Apple delivered the email marketing community a gift at the WWDC this past week, and we at iPost cannot be more excited.  In case you haven’t heard, Apple will be releasing “Mail Privacy Protection” MPP later this year with iOS15, iPadOS15, watchOS8, and macOS Monterey.

Here is what we know so far about Mail Privacy Protection (MPP):

  • IP addresses will be blocked.
  • The opening times of emails will now no longer be accurate at all
  • Email opens will be completely inaccurate – All emails will be marked as open whether a person reads them or not.
  • Tracking Pixels (or “spy pixels”) will be opened by default
  • All remote images will be preloaded before hitting the users inbox
  • The iOS proxy will prevent getting client breakouts between iPhones, iPad, and Apple Mail. This is in line with Gmail, Yahoo Mail, and Outlook proxies, so knowing your percentage of mobile vs. desktop openers seems like a thing of the past (more than it is already)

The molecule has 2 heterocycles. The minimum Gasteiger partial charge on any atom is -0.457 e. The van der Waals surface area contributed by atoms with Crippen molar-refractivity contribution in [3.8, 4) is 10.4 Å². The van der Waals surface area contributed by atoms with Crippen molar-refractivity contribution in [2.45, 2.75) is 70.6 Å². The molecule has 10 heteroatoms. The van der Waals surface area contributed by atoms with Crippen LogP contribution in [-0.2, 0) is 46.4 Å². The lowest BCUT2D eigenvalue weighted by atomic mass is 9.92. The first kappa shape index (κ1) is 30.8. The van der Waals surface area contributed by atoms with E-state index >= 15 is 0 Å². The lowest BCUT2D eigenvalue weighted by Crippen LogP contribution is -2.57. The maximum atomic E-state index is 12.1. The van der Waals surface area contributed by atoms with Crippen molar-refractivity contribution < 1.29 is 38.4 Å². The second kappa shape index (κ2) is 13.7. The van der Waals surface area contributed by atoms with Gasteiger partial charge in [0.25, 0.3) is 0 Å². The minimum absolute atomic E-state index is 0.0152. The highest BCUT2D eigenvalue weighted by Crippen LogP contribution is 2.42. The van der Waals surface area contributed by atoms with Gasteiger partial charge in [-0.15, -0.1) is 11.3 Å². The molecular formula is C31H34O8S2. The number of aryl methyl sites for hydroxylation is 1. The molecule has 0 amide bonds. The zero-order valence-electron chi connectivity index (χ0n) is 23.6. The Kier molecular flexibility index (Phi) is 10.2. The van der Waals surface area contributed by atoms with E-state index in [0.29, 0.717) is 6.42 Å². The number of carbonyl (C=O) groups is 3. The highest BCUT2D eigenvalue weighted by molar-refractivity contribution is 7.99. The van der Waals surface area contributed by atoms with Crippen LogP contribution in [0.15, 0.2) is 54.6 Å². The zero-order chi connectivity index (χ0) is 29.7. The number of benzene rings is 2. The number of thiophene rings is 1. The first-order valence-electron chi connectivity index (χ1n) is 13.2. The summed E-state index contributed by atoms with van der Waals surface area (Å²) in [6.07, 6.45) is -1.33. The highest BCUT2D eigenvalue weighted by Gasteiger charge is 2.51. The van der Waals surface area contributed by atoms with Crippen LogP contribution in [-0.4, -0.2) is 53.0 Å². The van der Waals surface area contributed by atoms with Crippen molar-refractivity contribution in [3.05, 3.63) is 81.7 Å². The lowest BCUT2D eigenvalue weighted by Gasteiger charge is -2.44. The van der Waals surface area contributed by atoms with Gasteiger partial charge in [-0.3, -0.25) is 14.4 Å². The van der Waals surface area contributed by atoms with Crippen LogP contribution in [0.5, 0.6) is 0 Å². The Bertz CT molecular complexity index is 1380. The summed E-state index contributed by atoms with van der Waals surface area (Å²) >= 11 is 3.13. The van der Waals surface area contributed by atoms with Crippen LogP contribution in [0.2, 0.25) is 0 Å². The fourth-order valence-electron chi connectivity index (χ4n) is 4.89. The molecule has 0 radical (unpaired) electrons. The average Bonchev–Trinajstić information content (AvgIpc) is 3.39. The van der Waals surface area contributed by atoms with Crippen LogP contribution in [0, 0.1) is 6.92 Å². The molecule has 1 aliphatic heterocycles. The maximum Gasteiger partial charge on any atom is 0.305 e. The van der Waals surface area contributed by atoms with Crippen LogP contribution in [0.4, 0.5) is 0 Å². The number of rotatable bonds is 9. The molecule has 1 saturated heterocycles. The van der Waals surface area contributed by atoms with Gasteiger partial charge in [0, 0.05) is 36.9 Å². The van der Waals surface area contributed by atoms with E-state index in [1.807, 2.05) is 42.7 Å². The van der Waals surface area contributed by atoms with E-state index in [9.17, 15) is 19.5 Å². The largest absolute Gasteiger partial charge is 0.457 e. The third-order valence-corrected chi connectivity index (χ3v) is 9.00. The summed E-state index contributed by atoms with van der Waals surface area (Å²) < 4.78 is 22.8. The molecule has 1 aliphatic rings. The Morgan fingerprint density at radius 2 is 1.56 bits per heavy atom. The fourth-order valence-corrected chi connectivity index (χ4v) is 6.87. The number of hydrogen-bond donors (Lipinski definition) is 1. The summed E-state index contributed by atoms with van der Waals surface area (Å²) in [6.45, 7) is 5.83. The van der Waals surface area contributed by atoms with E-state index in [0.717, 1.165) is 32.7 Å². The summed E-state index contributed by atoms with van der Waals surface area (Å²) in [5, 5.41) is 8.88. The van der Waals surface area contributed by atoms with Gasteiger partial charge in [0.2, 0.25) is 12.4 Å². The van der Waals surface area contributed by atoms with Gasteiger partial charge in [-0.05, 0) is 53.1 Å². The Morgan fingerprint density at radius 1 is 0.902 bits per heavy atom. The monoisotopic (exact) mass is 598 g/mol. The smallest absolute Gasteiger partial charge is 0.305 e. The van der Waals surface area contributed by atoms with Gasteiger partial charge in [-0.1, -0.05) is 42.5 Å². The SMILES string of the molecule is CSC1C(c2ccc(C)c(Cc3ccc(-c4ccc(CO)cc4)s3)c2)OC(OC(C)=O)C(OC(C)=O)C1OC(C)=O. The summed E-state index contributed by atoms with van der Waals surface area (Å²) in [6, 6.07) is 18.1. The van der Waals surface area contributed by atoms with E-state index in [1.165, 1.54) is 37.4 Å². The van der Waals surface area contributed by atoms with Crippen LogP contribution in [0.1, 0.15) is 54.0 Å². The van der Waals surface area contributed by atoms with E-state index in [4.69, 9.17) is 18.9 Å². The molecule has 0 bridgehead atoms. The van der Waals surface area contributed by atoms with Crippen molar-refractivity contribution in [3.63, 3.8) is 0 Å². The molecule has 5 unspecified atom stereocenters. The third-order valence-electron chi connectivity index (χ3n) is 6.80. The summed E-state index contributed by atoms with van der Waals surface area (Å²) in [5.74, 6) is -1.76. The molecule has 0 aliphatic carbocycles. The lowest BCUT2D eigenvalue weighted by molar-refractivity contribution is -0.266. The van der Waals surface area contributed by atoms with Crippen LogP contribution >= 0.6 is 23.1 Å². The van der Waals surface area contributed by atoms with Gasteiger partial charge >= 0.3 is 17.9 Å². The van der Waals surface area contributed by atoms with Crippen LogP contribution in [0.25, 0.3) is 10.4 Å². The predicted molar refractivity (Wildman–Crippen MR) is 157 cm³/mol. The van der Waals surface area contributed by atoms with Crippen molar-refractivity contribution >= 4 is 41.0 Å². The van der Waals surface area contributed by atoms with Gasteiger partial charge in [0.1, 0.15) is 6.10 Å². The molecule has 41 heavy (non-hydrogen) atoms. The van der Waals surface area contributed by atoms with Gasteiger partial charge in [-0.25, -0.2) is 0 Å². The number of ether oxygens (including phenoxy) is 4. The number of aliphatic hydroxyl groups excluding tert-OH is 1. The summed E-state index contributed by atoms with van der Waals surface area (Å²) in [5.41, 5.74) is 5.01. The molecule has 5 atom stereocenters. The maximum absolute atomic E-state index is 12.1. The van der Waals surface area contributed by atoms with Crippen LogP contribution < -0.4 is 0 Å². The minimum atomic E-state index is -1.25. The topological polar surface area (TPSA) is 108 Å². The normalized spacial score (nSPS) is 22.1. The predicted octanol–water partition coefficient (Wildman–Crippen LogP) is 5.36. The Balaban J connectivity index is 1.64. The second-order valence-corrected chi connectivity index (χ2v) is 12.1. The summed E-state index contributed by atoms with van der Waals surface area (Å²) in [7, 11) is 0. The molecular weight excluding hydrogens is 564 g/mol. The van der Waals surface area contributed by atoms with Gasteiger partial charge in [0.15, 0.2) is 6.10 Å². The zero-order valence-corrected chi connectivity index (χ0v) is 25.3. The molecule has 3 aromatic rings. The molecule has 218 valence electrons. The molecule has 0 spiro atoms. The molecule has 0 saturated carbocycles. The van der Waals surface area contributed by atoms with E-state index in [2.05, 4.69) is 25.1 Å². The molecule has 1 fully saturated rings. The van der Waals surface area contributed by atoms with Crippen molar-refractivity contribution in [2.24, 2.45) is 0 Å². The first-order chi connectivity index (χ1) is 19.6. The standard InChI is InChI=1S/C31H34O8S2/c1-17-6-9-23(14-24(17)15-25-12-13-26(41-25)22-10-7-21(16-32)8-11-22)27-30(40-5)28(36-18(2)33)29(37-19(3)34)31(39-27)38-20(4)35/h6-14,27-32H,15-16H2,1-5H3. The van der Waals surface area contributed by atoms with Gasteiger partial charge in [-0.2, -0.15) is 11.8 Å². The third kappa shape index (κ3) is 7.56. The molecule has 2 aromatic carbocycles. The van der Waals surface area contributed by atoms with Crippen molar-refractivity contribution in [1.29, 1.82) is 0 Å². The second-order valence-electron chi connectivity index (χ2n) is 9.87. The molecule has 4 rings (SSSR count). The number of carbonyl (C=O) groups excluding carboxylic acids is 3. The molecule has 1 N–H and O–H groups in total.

• Detailed email headers will not be available
  • Device type will not be known
  • Fake email addresses can be used to sign up for newsletters and sign in to some services.

*Thank you, SRH Design, for this information.

The email community is all abuzz over this change and is trying to figure out ways to either technically get around it or talk about its impact on automated triggers, testing, STO, more unwanted email, etc. It appears as if the landscape is divided around this change, but the chatter is coming from Vendors/Influencers in the space, while the questions about what’s next are trickling from brands.

There are blogs and articles around things you should do right now to prepare and checklists so that when the release drops, you can pivot, and the magic will happen again.  That said, this news is less than a week old and will require some careful thought going forward.


If you have an open rate of 35% on a particular campaign or across your program, chances are you are pretty proud of it.  In some cases, you might open a meeting with that stat or look at some benchmark study to compare how awesome you are.  However, if your open rate is 7%, you might look at that stat and think that you are failing somewhere. While slightly necessary for directional decision-making, the open rate is still something marketers hold onto as a classic metric for performance.